The original series employed limited animation, appearing almost as narrated storyboards with frequent cuts and minor movement by the characters, much in the style of another early NBC animated program Tele-Comics. This was due to the limited budget that producers Jay Ward and Alex Anderson worked with to film the series. In 1948 Clarence E. Wheeler created the original opening and closing theme for the animated series, adapting and composing the folk melodies "The Trail to Mexico" (known on cue sheets as "Rabbit Fanfare") and "Ten Little Indians" (known as "Main Title Rabbit").

Each program began with a title sequence of a mounted knight galloping across the screen. The episodes then featured a short, usually satirical, adventure in the form of a movie serial, ending with a cliffhanger.

Crusader Rabbit was syndicated from 1950 to 1952, totaling 195 episodes (divided into ten "crusades"), and then re-aired for many years. It featured Crusader Rabbit, his companion Ragland T. Tiger ("Rags"), and their occasional nemeses – Dudley Nightshade and Whetstone Whiplash with his sidekick Bilious Green. Some episodes featured Crusader's and Rags' friend Garfield the Groundhog. Ragland Tiger's name came from the jazz tune "Tiger Rag" and his middle initial "T" stood for The (as in Rags The Tiger), while Dudley Nightshade's name was a play on the poisonous plant, "deadly nightshade". As a running gag, another character would ask Rags what the "T" stood for, to which he would reply, "Larry. My father couldn't spell!"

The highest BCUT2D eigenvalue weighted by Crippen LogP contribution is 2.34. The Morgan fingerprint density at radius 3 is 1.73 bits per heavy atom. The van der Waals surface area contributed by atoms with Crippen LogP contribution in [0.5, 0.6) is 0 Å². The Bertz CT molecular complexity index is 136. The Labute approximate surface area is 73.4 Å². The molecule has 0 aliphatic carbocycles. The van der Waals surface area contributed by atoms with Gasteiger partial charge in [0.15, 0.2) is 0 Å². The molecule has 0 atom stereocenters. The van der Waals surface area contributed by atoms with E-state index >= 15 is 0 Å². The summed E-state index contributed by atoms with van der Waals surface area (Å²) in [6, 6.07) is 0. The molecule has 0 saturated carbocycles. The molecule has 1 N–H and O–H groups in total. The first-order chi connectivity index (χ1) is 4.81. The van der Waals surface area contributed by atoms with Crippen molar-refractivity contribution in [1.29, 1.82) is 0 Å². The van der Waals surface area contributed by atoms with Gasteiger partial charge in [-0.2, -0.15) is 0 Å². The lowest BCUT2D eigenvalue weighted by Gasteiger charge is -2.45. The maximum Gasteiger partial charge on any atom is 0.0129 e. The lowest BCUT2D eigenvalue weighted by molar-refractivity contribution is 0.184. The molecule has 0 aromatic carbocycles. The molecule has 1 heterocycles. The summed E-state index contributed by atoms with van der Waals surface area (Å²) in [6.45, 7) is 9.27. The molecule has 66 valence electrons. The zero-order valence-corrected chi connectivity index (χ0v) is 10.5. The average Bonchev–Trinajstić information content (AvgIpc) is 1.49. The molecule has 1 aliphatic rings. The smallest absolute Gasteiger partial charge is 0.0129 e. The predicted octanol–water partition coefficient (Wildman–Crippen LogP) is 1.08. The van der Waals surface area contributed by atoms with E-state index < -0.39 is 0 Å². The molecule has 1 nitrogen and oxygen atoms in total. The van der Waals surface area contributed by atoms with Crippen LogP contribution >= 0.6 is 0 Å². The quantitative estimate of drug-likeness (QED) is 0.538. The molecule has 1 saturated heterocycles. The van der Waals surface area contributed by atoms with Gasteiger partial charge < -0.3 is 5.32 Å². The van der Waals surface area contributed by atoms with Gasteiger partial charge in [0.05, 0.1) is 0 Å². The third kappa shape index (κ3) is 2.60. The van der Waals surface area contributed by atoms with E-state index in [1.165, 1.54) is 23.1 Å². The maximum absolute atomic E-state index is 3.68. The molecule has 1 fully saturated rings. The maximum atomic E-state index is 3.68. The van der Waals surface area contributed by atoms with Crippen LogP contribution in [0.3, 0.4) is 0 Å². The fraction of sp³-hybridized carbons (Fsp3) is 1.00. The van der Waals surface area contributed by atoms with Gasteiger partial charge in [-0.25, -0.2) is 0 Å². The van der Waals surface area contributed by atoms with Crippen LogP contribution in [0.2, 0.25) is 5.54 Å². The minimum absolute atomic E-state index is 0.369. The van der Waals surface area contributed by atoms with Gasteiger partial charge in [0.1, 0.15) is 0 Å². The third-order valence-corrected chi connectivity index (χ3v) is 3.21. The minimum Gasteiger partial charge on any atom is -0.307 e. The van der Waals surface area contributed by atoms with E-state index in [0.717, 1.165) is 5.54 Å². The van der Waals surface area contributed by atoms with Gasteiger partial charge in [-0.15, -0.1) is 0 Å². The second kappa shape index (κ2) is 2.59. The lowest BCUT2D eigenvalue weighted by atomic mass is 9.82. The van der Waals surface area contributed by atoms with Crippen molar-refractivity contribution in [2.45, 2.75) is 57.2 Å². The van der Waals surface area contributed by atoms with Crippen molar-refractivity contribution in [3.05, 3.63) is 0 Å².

The series was revived and 13 new "crusades" (totaling 260 color episodes) were produced in 1956 by Shull Bonsall's Capital Enterprises. Bonsall purchased Television Arts Productions and gained the rights to Crusader Rabbit, during a protracted legal battle between Jay Ward, Alex Anderson, Jerry Fairbanks and the NBC network, over ownership of the series. Animation was provided by Bonsall's Creston Studios, also known as TV Spots, Inc., supervised by Bob Ganon and Gerald Ray. The new series was not seen until early 1959.

The revived (2nd) series used an opening and closing theme from the British "Impress" production music library licensed by Emil Ascher publishing of New York. It was titled "Juggins", and was composed by Van Phillips, the professional name of Alexander Van Cleve Phillips.

Lucille Bliss provided the voice of Crusader Rabbit in the original series; she was replaced by Ge Ge Pearson in the revived series. Vern Louden played Rags in both. Dudley Nightshade was voiced by Russ Coughlan, and narration was by Roy Whaley.


Legacy